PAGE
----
Building for the long-term … moving beyond assumptions in decision-making

The following text was very much inspired by Peter M. Senge‘s book The Fifth Discipline. The Art and Practice of the Learning Organisation published by Doubleday. A book that is well worth reading! Thanks to Stuart Goold for pointing the book out to me.

Decision making is not only based on concrete facts but also depends very heavily on our perceptions and understanding of the situation. Very often these perceptions are influenced by a number of underlying mental models or assumptions that are not always clearly perceived as such. By their very nature, such assumptions generally go unquestioned. They are seen as true reflections of the way things are. They are often taken for granted to such an extent that we may not even be aware of them. When such assumptions are called into question, those holding them often feel personally attacked and go out of their way to defend their point of view.

When winning can be losing

Attacking other people’s positions has become one of our main ways of reaching decisions. Each party defends his or her point of view. In many cases the identity and credibility of parties involved depend on their maintaining a conflictual situation. The negotiations between trade unions, management and government spring to mind as a typical example. The theory being that the best idea will win out. But what happens if the best long-term idea – as is often the case – involves parts of several different people’s ideas? Reaching such an idea is nigh on impossible in the confrontational mode.

Questioning assumptions

Could not the decision making process be favourably transformed if we were able to surface and discuss differing ways of perceiving the world? What would such a way of doing things entail? First of all, being on the look-out for our assumptions. For example, when I write above that trade unions, management and governments necessarily negotiate in a conflictual mode, that generalisation may well prove to be untrue in a number of cases. I honestly don’t have the information to assert it as true. We constantly need to question what we say and our motivations in saying it. To have the courage and determination to do so is not easy. And doing so, if the context is not conducive to such a questioning, the result can be quite counterproductive. It requires a shared vision that the quest for “truth” is worth it in the long run and amongst other things the conviction , that, in knowing the “truth”, better decisions can be taken.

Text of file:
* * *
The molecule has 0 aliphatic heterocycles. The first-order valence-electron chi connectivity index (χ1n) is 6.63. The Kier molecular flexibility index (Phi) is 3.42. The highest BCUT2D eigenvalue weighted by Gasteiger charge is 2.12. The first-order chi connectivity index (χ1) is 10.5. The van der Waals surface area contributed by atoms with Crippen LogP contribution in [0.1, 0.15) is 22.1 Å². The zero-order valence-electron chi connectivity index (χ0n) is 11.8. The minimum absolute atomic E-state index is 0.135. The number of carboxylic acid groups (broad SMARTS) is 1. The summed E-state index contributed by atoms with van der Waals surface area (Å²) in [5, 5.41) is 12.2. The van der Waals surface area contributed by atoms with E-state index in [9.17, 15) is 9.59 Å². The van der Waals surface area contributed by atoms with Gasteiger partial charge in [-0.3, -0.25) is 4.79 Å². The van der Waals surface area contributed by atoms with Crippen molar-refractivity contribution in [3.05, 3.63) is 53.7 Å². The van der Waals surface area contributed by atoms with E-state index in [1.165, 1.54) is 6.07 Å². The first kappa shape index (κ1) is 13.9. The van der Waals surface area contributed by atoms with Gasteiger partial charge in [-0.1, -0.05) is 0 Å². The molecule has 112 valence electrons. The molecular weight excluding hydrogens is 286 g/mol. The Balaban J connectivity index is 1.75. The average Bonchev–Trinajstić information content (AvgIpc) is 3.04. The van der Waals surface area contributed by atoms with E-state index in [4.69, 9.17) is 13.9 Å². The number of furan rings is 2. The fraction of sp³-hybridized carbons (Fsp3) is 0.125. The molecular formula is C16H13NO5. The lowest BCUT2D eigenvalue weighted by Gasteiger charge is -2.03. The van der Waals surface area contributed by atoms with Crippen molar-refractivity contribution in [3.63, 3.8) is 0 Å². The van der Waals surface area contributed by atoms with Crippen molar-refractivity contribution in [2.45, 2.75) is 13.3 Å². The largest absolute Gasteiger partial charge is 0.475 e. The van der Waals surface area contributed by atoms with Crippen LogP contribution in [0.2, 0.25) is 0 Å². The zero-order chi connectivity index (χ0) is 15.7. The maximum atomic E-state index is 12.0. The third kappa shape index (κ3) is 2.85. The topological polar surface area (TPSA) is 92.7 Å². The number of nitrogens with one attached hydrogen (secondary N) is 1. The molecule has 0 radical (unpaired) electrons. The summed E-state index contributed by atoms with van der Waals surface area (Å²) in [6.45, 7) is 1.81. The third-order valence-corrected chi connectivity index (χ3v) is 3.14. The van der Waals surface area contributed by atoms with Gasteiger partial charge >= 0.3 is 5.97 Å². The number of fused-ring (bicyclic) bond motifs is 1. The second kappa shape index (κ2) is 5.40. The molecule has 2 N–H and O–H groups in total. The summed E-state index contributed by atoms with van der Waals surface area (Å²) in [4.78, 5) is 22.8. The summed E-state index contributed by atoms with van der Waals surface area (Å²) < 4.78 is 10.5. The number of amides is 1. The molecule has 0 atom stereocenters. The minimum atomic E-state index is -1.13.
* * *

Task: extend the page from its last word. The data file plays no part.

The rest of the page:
Pushing back horizons

One of the difficulties with assumptions is that they are invariably based on partial information. We see what we want to see. Unfortunately, deciding on local, short-term perspectives can produce long-term results that are quite the contrary to what was planned. There is a need to situate our understanding of a particular situation in a wider perspective especially when it is a question of complex issues. There is a need to adopt a more systemic approach, going beyond a logic based on the one-way move from cause to effect, to seeing things as constantly inter-related in on-going processes.

Dialogue

Another condition necessary to improve decision-making in a changing world concerns the nature of the exchange of ideas and perceptions. Much exchange goes on already, thanks in particular to the use of the Internet, but that exchange is often centred around advocating ideas where the most forceful idea will win out. Such a strategy leads to little energy being given over to questioning one’s own ideas or listening to alternative ideas of others. There is however a more philosophical sub-culture on the Internet even if it is in the minority. What is also required, for satisfactory decision-making and the subsequent implementation of those decisions, is the possibility to mutually question ideas and perceptions without feeling personally attacked. The conviction here is that, given the right conditions, a group of people can reach a clearer collective understanding of the situation than individuals could on their own and that this understanding enhances decisions.

The open quest